Reviewed by Glen Porter
Class Russian Battleships is available online from Squadron.com
The Russian Sevastopol class of Battleships, as first built, could have sat
most comfortably among German High Seas Fleet. Below the water-line, however,
they were a little bit different. Each had an icebreaker bow and twin tandem
Laid down in 1909, from a German, Blohm-Voss design, the four ships took so long
to complete that by the start of the First World War, they lagged some what
behind other contemporary warships. The four ships of the class were named
Sevastopol [class name ship], Poltava, Petropavlovsk and Gangut.
Text, in English, starts with a short history leading up to the design and
construction of the class, a technical description including armour and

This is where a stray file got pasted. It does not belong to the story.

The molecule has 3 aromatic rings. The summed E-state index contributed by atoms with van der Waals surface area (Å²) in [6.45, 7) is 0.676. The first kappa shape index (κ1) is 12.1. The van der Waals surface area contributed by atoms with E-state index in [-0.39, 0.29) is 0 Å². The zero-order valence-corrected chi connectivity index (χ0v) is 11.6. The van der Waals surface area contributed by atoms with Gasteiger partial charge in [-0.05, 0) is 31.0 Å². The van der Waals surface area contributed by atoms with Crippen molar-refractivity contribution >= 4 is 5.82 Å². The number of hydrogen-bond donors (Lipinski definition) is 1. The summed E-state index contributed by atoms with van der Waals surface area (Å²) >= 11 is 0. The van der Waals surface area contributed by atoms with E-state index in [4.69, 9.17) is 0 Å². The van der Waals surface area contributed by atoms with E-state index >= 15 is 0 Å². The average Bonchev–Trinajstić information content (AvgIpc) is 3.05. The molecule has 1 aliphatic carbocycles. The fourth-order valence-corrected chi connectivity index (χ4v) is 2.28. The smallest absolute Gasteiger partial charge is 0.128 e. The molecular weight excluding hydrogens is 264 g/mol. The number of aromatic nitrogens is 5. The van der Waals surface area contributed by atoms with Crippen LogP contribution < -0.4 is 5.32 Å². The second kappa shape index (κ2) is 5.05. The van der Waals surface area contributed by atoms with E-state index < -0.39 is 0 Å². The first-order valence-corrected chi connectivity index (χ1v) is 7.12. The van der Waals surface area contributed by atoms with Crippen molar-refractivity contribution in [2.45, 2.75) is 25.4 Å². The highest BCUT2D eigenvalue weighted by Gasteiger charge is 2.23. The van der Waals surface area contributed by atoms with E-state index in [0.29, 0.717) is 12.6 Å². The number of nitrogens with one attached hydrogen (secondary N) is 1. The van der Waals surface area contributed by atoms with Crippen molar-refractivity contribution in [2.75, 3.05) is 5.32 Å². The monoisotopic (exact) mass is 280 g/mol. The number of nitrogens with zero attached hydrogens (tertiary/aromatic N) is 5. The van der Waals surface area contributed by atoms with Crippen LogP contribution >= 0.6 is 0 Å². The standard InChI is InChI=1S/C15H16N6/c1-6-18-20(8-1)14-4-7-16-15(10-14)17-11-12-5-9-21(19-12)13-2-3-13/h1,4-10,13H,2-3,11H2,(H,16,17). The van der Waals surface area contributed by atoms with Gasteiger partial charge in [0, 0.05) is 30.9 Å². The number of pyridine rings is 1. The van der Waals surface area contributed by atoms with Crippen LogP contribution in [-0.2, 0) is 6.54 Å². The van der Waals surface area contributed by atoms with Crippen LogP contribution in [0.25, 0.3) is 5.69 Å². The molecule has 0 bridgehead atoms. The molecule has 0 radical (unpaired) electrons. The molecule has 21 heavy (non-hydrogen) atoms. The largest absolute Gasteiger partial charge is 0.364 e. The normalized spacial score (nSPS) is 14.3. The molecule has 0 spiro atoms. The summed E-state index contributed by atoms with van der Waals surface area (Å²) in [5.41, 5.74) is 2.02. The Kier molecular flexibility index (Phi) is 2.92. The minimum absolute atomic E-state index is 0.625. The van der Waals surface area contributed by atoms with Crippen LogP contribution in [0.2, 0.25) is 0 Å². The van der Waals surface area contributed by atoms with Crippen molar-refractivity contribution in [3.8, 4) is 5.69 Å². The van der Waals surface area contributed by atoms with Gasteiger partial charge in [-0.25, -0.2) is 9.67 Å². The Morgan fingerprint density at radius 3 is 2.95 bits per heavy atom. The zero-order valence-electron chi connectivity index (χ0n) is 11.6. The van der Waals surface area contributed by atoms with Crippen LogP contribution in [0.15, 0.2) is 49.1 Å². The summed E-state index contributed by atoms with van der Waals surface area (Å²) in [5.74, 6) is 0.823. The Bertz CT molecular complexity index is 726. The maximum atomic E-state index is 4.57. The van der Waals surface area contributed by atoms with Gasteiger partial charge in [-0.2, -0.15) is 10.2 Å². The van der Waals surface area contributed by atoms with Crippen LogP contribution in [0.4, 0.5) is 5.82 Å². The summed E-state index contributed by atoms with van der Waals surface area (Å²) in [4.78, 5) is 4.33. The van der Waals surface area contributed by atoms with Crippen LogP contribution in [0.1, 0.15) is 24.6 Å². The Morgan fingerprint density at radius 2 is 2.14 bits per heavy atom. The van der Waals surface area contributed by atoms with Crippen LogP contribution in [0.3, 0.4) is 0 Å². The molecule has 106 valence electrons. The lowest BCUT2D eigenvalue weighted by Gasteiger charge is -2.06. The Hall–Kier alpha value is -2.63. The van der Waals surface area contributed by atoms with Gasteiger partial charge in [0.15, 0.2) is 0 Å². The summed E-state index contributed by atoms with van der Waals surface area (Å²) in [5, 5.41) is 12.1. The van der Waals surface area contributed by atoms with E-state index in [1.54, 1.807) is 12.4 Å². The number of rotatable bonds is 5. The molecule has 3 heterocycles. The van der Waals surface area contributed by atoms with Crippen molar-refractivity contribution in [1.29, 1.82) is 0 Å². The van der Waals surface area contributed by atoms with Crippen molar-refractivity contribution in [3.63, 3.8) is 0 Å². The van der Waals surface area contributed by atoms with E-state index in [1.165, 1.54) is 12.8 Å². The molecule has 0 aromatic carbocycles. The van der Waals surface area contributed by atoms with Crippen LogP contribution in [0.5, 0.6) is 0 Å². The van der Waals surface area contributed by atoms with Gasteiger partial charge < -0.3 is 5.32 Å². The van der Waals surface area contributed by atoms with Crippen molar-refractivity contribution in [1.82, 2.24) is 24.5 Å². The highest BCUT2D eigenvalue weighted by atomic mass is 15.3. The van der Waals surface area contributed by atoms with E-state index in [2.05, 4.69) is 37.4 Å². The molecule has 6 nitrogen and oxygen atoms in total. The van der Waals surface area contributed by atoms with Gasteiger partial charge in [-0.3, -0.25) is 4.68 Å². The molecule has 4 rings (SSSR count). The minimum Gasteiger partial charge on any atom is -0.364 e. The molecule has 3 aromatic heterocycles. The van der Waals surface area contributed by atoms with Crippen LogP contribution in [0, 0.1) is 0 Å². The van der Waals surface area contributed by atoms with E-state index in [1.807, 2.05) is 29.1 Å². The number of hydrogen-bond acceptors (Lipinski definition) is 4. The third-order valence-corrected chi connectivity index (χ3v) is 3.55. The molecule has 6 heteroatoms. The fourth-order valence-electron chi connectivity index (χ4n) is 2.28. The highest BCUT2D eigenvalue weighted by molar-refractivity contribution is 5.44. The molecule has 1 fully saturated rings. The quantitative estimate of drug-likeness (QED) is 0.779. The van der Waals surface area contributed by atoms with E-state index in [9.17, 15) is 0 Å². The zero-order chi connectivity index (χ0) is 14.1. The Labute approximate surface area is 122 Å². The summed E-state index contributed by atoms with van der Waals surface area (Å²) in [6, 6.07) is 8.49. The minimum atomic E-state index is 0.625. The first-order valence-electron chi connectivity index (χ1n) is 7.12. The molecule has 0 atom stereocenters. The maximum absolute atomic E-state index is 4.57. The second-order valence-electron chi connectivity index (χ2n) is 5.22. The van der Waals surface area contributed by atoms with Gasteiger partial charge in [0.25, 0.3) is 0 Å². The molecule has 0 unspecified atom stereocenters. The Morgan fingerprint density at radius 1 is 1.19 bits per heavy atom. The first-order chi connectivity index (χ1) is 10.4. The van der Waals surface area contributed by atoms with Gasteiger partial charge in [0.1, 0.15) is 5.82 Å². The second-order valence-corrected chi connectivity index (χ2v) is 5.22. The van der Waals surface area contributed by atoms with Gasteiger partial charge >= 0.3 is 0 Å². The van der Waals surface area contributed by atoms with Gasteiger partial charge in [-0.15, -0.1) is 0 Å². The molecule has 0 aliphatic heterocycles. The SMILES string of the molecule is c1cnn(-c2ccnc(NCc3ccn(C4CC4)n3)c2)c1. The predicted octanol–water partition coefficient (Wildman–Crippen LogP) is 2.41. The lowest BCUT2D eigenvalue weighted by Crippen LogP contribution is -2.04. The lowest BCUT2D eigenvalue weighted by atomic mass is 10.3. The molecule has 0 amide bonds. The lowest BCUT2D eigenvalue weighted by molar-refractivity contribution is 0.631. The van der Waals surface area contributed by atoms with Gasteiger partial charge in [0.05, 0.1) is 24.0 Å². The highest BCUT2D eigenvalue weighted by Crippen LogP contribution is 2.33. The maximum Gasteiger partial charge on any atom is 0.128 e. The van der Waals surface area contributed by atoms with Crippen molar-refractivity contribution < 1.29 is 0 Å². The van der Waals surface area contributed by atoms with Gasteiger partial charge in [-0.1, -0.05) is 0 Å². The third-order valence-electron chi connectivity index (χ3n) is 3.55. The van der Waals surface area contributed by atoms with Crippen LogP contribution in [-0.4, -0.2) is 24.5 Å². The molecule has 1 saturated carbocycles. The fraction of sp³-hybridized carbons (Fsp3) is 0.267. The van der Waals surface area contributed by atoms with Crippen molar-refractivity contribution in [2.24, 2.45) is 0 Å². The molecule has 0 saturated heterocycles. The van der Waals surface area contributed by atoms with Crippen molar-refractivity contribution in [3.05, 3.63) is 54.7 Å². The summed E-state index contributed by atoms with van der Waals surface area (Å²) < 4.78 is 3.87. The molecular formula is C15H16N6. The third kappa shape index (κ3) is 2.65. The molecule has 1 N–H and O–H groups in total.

armaments, modifications in the 1920s and 30s and then a complete history of
each ship from construction to the breakers, in the case of the Gangut, a life
of nearly forty years.
There are diagrams of the arnour and machinery lay-outs, all the guns including
those fitted at later dates and various modification programs, some of which
didn't come to fruition.
Inside the front and rear covers are four colour side and plan profiles of three
of the ships at various times in their careers. These profiles are very
attractive and give a good idear of the colours of differant aspects of the
Three separate double-sided sets of plans in 1/400 scale are suplied of all four
ships, again, at various stages of their lives, which would be very handy for
anyone wishing to scratch-build one of these ships. These plans reside inside
the rear cover in a special holder.
This book is obviously the first in a series of warship monographs by Maciej S.
Sobanski and apart from some small Polglish [Polish-English] interpretations, is
a very good read.
Thanks to Squadron
for the review sample.
Review Copyright © 2005 by Glen Porter
Page Created 30 March, 2005
Last updated 29 March, 2005
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